Today, all the details were revealed by the Giro d’Italia regarding its centenary race, and all you really need to know is that it’s about the eternal love.
OK, all you really need to know about the Giro is that it will be a rolling feast of climbs and assorted challenges across some fifteen of the twenty regions of Italy.
[Quick quiz: name the five skipped regions!]
The race includes:
- nine mountain stages
- two time trials totaling 67 km
- five legitimate uphill finishes, plus two more — stages 16 and 20 — which will be largely defined by the final climb.
Here’s the one graphic that sums it all up.
This is not a course to be trifled with, and one of the numerous commentators assembled from Italian cycling lore by RCS for the gala came right out and told the organizers that it was too hard, seconds after the final stage video. The RCS talking head immediately went off to find the Mayor of Milan for more palatable answers.
I’m not sure how much we can say about the course just yet, but here are a few observations.
Three Weeks of Form?
Several of the riders, when chained to the stage and forced to answer questions for the assembled masses, said that having a Mt. Etna stage (#4) and a Block Haus finish (#9) means riders won’t be able to ride themselves into form. Instead, they will have to show up more or less at their peak. I don’t think that’s really true. Neither Etna nor the Block Haus will be nearly as challenging as stages 16-20, like almost every Giro. Sure, you can’t show up too far off peak and lose ten minutes in Sicily, but this is a 7% average gradient at a fairly steady clip. Chances of a GC guy going all out this early, on this sort of slope, are low.
I’m a little more sold on the importance of the Block Haus, which is both harder and, at stage 9 (day 10), more likely to be raced by the GC contenders in some important way. You only have to look back to 2011, when Alberto Contador took over the lead on stage 9 — at Mt Etna, of all places — and never let go. That was regarded as an early and somewhat surprising move, but he made it stick... against a sort of crappy field, led home by Michele Scarponi, once Contador’s results were withdrawn. You could also point to Contador’s win in 2015 for an early position, but really he and Aru rose above the somewhat watery cream of that field, and didn’t sort out their own issues til stage 14 and beyond. Finally, Menchov’s winning move in 2009 was also early, on stage 12, though that had more to do with the long Ligurian ITT and general lack of major mountains in that edition.
The Block Haus isn’t really any harder (statistically speaking) than Etna, maybe more like 7.3% depending on which map you consult — though they’re taking the steeper side, which has a long stretch of over 9%. How hard it is in reality is something I hope to be able to speak to about six weeks after the race. [Yay!] But anyway, it’s featured six times and been won by Eddy Merckx, Moreno Argentin, Ivan Basso and Jennifer Grey, to name a few.
Photo by Susie Hartigan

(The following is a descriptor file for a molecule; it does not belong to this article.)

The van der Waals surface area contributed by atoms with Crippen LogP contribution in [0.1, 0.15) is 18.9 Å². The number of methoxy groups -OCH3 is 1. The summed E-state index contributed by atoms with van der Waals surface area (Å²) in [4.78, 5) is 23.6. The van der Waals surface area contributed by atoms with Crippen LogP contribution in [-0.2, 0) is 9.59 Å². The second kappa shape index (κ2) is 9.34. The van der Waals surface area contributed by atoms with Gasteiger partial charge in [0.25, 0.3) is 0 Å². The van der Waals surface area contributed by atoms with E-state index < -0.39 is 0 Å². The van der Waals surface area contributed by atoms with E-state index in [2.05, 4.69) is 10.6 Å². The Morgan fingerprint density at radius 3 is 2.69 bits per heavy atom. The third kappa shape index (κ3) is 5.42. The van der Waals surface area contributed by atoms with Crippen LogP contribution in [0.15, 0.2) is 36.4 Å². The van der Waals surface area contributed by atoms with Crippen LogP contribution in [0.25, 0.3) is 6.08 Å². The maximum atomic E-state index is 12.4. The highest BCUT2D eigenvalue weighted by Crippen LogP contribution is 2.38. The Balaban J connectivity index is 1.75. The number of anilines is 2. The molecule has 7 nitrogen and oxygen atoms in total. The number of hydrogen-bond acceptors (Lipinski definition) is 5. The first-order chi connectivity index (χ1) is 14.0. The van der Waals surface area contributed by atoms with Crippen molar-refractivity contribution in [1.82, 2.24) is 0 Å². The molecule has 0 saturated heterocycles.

So yes, I would think that by stage 9, GC contenders should be at least close enough to their peaks to defend their position here. And with a challenging, uphillish ITT following on stage 10, it’s go time. So a bit earlier than normal.
The Giro, home to a gala presentation featuring a guy on a yoga ball, is all about providing good entertainment to the people at home and by the road side. So are we excited about the 100th running? I’d say.... sure. Here are some cultural highlights for me.
- Sicilian Stages: Always a sight to see. Taormina will get a quick fly-by en route from Catania to Messina, where the race will nod in the direction of Vincenzo Nibali’s birth place. Sort of weird since he’s still racing. But that’s the Giro.
- The pointy houses in Alberobello are... something.
- The 14th stage finish at the Santuario di Oropa is a classic.
- There’s a taste of Il Lombardia in the finish of stage 15, taking in the last two climbs of the fall classic and the finish.
- The final day will be a time trial from the famous Monza track to the Piazza Duomo in Milan, where the original Giro d’Italia was born.
OK, OK, What About the Mountains?
Basically you have five consecutive days of hard climbing. This is a bit more than we tend to see in any grand tour, and the back-loading plus the front-end stress of Etna and the Block Haus make for a really hard race. I don’t know where to draw the line and call something too hard, and the climbs featured in this year’s race are not generally the worst of the worst. Only the Stelvio and Mortirolo rank among the world’s most challenging climbs (as far as realistic grand tour stage inclusions go). By that objective measure, this Giro isn’t among the hardest.
But cycling is relative, and the final five days in the mountains will push everyone to and past their limit. And when that’s done... there’s a 28km ITT to Milan. I doubt you will see too many guys scrape themselves off the pavement in front of the Duomo to start training for the Tour. And I can guess that we will have a few more conversations in May about whether these races are unreasonable.
The Tour de France, by contrast, finishes with two mountain stages, then a mellow Provence stage, then a time trial in Marseille and a parade. The Pyrenean stuff isn’t drastically different. Nothing like the Giro:
- Stage 16: Mortirolo-Stelvio-Stelvio
- Stage 17: Aprica-Passo Tonale
- Stage 18: Pordoi-Valparola-Gardena-Pinei-Ortisei
- Stage 19: Sella Pianzutan-Piancavallo
- Stage 20: Monte Grappa-Foza
Stage 17 won’t be too hard, but the rest are all brutes. This is a week from hell. Whether it plays out in some exciting fashion or not remains to be seen, but it had better, for all the riders will be put through.
OK, what say ye?